Pakistan enjoys a multifaceted and deep-rooted relationship with China underpinned by mutual trust and confidence.  In fact, Pakistan enabled China to cultivate ties with the West, particularly the US, in the early 1970s, as Pakistan was the conduit for then-US National Security Advisor Henry Kissinger’s landmark secret visit to China in 1971 and was instrumental in bringing China closer to the larger Muslim world.

Over the years China has emerged as Pakistan’s largest defence supplier. The Pakistani nuclear weapons programme is essentially an extension of the Chinese one. This is perhaps the only case where a nuclear weapon state has given weapons-grade fissile material — as well as a bomb design — to a non-nuclear weapon state.

(Photo: PTI)

Chinese policy

China was perhaps the only major power that openly voiced support for Pakistan after Osama bin Laden’s assassination in May by publicly affirming that “Pakistan has made huge sacrifices and an important contribution to the international fight against terrorism, that its independence, sovereignty, and territorial integrity must be respected, and that the international community should understand and support Pakistan’s efforts to maintain domestic stability and to realise economic and social development.” It is an openly stated Chinese policy that it would like to be an “all-weather strategic partner” of Pakistan.

At a time when Pakistan is under intense scrutiny for its role in fighting extremism and terrorism, the world has been watching with interest to see how China decides to deal with Pakistan. While pressure has been piling up from the West, Beijing has continued to affirm that “Pakistan has made huge sacrifices and an important contribution to the international fight against terrorism, that its independence, sovereignty, and territorial integrity must be respected, and that the international community should understand and support Pakistan’s efforts to maintain domestic stability and to realise economic and social development.”

Asymmetrical ties

The Sino-Pakistan relationship remains fundamentally asymmetrical: Pakistan wants more out of its ties with China than China is willing to offer. Today, when Pakistan’s domestic problems are gargantuan, China would be cautious in involving itself even more. Moreover, the closer China gets to Pakistan, the faster India would move into the American orbit. Amid worries about the potentially destabilising influence of Pakistani militants on its Muslim minority in Xinjiang, China has taken a harder line against Pakistan. The flow of arms and terrorists from across the border in Pakistan remains a major headache for Chinese authorities and Pakistan’s ability to control the flow of extremists to China at a time of growing domestic turmoil in Pakistan would remain a major variable.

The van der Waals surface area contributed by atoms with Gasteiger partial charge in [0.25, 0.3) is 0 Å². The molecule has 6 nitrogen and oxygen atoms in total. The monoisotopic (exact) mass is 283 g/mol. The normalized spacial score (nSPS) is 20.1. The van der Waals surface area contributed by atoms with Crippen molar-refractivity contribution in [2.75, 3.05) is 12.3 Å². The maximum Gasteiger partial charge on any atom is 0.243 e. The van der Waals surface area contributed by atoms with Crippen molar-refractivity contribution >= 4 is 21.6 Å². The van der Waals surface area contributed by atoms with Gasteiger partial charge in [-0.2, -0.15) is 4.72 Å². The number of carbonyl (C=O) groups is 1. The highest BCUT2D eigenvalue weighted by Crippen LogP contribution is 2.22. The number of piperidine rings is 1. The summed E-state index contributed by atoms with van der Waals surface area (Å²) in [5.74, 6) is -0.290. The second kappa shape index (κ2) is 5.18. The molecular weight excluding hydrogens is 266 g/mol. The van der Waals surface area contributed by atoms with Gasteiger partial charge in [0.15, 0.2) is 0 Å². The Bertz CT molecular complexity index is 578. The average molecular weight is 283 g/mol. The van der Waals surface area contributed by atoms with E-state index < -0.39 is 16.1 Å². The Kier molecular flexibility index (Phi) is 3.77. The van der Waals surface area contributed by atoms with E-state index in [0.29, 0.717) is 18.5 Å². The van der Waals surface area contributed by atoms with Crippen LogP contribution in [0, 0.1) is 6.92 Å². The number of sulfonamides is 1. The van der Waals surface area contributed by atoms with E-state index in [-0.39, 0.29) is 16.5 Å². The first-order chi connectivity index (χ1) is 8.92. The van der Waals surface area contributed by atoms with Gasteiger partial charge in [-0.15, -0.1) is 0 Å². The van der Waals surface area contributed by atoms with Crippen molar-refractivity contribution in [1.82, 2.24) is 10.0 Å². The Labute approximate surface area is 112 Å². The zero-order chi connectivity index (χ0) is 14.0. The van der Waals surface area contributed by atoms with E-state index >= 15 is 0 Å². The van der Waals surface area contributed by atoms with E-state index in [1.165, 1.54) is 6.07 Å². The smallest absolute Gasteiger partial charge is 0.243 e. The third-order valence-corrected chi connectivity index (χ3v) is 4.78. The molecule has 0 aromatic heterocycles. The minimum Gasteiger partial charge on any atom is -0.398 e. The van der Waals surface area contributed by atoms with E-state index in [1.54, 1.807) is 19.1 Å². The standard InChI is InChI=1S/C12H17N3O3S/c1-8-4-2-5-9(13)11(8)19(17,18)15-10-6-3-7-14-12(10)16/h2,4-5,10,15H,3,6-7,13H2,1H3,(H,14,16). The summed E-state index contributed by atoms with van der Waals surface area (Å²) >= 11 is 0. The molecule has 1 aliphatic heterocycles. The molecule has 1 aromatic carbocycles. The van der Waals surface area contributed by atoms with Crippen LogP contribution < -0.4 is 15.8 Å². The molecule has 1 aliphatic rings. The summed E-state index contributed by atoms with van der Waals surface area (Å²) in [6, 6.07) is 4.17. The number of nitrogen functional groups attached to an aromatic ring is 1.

As the Western forces move out of Afghanistan, Beijing is worried about regional stability and is hoping against hope that close ties with Pakistan will make it safer. The two states will continue to view each other as important partners, especially as India’s rise continues to aggravate Islamabad and cause anxiety in Beijing.

(Courtesy of Mail Today)

Also read: Rajya Sabha deputy chairman polls: In BJP versus Congress fight, three regional players hold the key


The views and opinions expressed in this article are those of the authors and do not necessarily reflect the official policy or position of or the India Today Group. The writers are solely responsible for any claims arising out of the contents of this article.



The writer is Professor of International Relations at King's College London. His most recent book is India's Afghan Muddle (HarperCollins).